A collection of fourteen essays originally presented at a conference honoring pioneering feminist art historian Linda Nochlin. A number of today’s most prominent historians of modern art and visual culture address here the intersection of subjectivity and politics, reflecting the critical influence that Linda Nochlin has had upon the most advanced thought in art history today. From Ewa Lajer-Burcharth’s discussion of the eighteenth-century erotic architecture of Jean-Jacques Lequeu to Rosalind Krauss’s essay on Pablo Picasso and Joan Miro, from Abigail Solomon-Godeau’s reexamination of the concept of realism in art to Molly Nesbit’s reflections on Rachel Whiteread’s Water Tower, the range of studies in this volume will be of interest to all who have been impressed by Nochlin’s varied approaches to the visual world. Included as well is an interview with Nochlin by Moira Roth, an essay by Robert Rosenblum on his long intellectual friendship with Nochlin, a complete bibliography of Nochlin’s work, and an afterword by Nochlin herself. The essays in this volume represent original and innovative research in the fields of art history and visual culture, and include: Carol Duncan, “John Cotton Dana’s Progressive Museum”; Kenneth Silver, “The Heroism of Understatement: The Ideological Machinery of La Fresnaye’s Conquest of the Air”; Eunice Lipton, “Kouroi and Communists: A Memoir of the Spanish Civil War”; Tamar Garb, “Framing Femininity in Manet’s Portrait of Mlle E. G.”; Stephen Eisenman, “Identity and Non-Identity in Gauguin’s Te nave nave fenua”; John Goodman, “Identity and Lubricity”; Robert Simon, “Tales of Blood: Gericault and Popular Imagery”; and Carol Ockman, “Women, Icons, and Power.” 102 b/w illustrations.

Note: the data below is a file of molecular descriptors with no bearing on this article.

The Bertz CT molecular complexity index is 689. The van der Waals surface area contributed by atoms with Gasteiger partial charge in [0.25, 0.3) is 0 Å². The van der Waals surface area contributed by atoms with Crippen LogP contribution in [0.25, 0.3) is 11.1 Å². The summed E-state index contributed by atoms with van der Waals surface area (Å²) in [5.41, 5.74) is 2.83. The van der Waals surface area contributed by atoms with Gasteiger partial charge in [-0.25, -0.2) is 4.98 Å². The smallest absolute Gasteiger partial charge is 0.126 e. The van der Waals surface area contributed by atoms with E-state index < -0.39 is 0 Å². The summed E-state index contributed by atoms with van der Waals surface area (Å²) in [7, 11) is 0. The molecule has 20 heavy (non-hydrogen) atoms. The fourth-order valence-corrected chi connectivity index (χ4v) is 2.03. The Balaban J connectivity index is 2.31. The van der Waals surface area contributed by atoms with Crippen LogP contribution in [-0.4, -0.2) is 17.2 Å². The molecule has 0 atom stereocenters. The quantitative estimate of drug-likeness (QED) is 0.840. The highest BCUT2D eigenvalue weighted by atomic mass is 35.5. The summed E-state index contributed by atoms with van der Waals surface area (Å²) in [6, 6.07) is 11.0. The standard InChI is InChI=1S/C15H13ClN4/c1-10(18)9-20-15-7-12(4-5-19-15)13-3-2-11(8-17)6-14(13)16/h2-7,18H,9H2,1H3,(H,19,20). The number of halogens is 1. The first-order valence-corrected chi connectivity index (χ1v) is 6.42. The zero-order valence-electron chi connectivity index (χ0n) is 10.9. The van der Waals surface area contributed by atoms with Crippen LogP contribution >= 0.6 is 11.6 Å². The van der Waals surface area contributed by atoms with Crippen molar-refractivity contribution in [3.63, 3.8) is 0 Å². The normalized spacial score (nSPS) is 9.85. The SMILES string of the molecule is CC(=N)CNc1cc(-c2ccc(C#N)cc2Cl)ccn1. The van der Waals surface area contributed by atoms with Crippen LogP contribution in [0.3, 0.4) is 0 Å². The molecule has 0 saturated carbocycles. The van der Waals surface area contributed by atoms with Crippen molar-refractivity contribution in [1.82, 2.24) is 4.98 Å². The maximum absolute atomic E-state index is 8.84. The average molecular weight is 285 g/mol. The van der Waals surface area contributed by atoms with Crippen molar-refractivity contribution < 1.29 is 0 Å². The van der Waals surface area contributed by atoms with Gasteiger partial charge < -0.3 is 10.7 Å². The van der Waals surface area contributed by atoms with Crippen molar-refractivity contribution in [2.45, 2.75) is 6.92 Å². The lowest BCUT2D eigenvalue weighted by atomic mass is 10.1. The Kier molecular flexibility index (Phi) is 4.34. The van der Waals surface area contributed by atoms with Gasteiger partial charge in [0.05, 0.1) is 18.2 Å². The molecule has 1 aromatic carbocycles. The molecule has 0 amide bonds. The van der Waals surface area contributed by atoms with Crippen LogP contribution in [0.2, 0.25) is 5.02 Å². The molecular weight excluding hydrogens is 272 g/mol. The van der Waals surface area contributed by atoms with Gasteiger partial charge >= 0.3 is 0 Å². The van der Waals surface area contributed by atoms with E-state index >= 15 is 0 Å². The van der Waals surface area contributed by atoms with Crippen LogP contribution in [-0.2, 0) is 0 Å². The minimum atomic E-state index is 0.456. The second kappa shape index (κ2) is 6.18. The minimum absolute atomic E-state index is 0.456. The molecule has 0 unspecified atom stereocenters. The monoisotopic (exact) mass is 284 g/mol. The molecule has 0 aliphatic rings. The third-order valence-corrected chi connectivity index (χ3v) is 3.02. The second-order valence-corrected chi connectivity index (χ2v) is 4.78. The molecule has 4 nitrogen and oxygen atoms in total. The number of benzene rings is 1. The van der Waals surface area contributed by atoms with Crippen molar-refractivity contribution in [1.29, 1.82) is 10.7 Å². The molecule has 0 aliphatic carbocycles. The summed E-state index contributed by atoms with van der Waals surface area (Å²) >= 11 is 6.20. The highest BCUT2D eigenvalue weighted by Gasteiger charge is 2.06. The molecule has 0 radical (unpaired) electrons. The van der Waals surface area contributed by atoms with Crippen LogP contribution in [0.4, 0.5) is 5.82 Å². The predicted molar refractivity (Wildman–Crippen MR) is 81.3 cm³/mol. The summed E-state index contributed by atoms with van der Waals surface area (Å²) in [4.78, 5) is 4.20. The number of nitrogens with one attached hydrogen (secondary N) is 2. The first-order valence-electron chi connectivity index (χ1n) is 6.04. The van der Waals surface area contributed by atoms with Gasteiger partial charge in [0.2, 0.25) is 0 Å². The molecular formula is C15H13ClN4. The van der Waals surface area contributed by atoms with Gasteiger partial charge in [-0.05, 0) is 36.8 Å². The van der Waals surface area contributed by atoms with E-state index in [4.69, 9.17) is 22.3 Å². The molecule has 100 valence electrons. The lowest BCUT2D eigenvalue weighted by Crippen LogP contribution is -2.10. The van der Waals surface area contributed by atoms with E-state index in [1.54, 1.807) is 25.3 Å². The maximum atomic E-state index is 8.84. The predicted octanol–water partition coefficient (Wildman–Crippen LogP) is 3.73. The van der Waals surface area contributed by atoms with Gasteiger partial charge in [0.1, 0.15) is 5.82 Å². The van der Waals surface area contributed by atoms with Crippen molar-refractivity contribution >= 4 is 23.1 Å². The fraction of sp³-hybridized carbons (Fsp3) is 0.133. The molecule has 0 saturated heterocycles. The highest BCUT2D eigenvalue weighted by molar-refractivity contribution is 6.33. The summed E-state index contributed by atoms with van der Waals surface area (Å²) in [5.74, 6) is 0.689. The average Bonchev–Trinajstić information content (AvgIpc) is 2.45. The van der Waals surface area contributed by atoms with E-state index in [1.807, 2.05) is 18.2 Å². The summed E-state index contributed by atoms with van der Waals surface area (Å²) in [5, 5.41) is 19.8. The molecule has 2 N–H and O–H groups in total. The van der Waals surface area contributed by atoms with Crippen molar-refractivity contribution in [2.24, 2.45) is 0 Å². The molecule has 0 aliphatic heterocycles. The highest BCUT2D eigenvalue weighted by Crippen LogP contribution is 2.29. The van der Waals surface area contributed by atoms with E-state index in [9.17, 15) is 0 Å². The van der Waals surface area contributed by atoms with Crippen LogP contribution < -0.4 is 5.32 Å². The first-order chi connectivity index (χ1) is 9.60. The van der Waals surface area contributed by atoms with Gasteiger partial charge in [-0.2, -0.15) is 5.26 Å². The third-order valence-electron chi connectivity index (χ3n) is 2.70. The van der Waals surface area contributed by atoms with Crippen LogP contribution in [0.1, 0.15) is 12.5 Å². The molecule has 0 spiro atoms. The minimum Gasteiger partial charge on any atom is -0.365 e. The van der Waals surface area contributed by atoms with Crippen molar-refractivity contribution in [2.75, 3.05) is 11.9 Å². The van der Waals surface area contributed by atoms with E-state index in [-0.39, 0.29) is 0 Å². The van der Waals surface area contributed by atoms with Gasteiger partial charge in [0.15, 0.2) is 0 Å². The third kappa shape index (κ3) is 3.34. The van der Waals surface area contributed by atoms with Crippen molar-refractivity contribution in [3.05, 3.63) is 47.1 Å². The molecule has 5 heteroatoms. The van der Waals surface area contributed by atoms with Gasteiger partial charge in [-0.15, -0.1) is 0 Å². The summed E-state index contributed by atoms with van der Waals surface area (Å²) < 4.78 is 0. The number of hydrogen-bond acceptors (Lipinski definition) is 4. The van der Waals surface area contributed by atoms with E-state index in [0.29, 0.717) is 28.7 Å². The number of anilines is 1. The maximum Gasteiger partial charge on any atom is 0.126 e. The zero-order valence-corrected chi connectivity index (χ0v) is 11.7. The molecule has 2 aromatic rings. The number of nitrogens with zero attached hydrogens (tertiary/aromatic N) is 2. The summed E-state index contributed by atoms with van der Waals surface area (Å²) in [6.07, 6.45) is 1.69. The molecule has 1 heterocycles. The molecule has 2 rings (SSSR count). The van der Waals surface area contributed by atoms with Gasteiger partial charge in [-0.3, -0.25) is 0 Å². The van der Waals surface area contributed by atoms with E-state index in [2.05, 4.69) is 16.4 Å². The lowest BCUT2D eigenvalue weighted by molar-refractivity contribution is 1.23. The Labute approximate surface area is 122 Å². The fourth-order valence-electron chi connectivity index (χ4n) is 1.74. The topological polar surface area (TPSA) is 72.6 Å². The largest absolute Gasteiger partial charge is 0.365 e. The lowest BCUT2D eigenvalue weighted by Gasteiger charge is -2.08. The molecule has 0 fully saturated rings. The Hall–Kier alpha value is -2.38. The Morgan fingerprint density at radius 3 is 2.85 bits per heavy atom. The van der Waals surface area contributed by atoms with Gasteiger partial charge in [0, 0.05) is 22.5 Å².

Linda Nochlin was the Lila Acheson Wallace professor of modern art emerita at New York University’s Institute of Fine Arts. Her publications include The Body in Pieces: The Fragment as a Metaphor of Modernity; Women, Art and Power and Other Essays; The Politics of Vision: Essays on Nineteenth-Century Art and Society; Courbet; Mise`re: The Visual Representation of Misery in the 19th Century; and Women Artists: The Linda Nochlin Reader. Her essay “Why Have There Been No Great Women Artists?” is considered one of the most in influential texts in modern art history.